May 30, 2011

Smiley Re-Jacketed

Smiley Re-Jacketed

In George Smiley's first appearance in Call For the Dead, John le Carré described his most famous creation in a rather unflattering manner: "Short, fat, and of a quiet disposition, he appeared to spend a lot of money on really bad clothes, which hung about his squat frame like skin on a shrunken toad."  Yet now, thanks to artist Matt Taylor, Smiley is undergoing an uncharacteristically stylish upgrade.  In a move that surprised the book industry, le Carré defected from long-term publisher Hodder and Soughton to Penguin in 2009. Part of the new publisher's appeal to the author was said to be the chance to occupy the same roster as his literary idols, Graham Greene and Joseph Conrad, both of whose catalogs are very handsomely maintained by Penguin. Ironically, another spy author whose company the move puts him in is Ian Fleming. "I dislike Bond. I'm not sure that Bond is a spy. I think that it's a great mistake if one's talking about espionage literature to include Bond in this category at all," le Carré told an interviewer in 1966... though he later conceded that his reactive statement may have been a tad harsh. Penguin have been the stewards of Fleming's Bond books for the last decade now, and expertly shepherded them through a succession of classy reissues on both sides of the pond. No matter how le Carré feels about Fleming, one can't help speculate that 007's treatment in the hands of Penguin may also have played a part in his decision to make the publisher his new home.

Now, in anticipation of the new film version of le Carré's seminal work, Tinker, Tailor, Soldier, Spy (see today's earlier post), Penguin have unveiled a series of Smiley reissues just as striking as their Bond covers. On June 7 they'll release the first two books in the "Karla Trilogy" (Tinker, Tailor, which earns a "Soon to be a major motion picture" banner, and The Honourable Schoolboy) with colorful new covers by Taylor, who also provided artwork for the recent paperback edition of le Carré's latest novel, Our Kind of Traitor. The third volume, Smiley's People, follows on June 28. After that, the reissues continue with non-Smiley works The Little Drummer Girl (the same day as Smiley's People), A Perfect Spy and The Naive and Sentimental Lover (both in late July).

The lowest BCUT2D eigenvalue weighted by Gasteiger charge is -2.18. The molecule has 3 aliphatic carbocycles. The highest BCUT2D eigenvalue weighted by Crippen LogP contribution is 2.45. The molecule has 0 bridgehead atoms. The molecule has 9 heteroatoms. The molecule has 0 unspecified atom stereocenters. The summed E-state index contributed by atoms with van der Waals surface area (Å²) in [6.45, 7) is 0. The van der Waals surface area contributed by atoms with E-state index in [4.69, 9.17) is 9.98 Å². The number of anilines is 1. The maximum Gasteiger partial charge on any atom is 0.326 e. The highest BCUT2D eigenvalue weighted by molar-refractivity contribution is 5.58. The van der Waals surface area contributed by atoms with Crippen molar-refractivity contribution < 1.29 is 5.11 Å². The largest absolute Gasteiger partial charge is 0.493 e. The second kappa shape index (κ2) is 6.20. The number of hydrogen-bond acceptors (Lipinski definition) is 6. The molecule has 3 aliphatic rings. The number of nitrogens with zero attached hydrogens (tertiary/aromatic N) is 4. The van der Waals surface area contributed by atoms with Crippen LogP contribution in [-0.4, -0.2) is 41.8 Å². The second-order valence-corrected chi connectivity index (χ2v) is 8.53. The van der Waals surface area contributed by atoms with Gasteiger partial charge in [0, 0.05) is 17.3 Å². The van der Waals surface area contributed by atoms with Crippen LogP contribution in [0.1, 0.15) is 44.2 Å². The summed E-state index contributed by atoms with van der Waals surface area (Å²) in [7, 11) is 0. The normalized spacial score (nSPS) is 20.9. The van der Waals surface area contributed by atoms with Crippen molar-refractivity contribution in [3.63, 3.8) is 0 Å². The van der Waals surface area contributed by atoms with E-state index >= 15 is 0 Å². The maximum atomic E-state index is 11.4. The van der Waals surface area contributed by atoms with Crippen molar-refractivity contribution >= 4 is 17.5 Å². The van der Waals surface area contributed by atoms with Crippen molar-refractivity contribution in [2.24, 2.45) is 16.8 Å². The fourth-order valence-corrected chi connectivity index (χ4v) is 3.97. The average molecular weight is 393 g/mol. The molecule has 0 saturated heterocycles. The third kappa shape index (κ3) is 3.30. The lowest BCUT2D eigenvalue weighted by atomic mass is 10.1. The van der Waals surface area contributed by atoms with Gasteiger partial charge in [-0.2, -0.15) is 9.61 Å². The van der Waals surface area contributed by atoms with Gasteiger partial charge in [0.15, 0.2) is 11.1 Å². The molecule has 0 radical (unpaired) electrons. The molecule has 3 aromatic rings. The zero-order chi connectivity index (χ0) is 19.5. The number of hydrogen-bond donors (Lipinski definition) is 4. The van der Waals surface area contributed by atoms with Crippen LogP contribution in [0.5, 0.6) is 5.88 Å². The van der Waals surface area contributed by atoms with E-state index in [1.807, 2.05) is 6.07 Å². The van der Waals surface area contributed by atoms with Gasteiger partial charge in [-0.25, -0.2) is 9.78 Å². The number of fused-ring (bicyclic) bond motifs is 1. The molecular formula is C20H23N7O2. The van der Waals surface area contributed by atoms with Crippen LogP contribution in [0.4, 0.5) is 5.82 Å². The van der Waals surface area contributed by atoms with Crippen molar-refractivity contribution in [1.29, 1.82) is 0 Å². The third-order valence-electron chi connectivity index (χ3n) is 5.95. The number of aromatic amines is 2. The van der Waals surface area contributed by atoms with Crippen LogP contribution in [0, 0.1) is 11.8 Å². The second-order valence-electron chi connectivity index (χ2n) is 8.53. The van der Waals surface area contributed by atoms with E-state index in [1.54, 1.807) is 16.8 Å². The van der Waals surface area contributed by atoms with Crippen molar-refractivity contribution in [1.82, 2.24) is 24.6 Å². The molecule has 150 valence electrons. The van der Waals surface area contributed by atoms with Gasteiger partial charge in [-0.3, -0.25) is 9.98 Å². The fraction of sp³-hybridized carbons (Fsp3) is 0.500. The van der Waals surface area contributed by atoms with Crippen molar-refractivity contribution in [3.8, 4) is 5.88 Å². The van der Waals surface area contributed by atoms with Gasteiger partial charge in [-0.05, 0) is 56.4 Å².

These three novels are not the only ones featuring George Smiley, but they are the best and the most substantial—and they form the core not only of le Carré's body of work, but of the Espionage Canon as a whole. This trilogy is absolutely essential reading for anyone with even a passing interest in the spy genre. (I'm praying that the new Tinker, Tailor movie will prove successful enough to merit film versions of all three novels; I'd love to see The Honourable Schoolboy filmed!) All three books will also be issued as eBooks the same day. Unfortunately, there's no way of telling from Penguin's website if the author's introductions from the Scribner editions (penned in the 1990s) will be included in the new reissues. I suppose it's possible that those might belong to the old publisher like special features on a Criterion DVD that fail to appear on a subsequent studio version. I do hope they're included, because I've found all of them to be insightful supplements to the novels. For constant coverage on all things Smiley, I recommend the relatively new website SmileyWatch (linked on the right of this blog), who first reported on Tinker, Tailor's new cover back in April.

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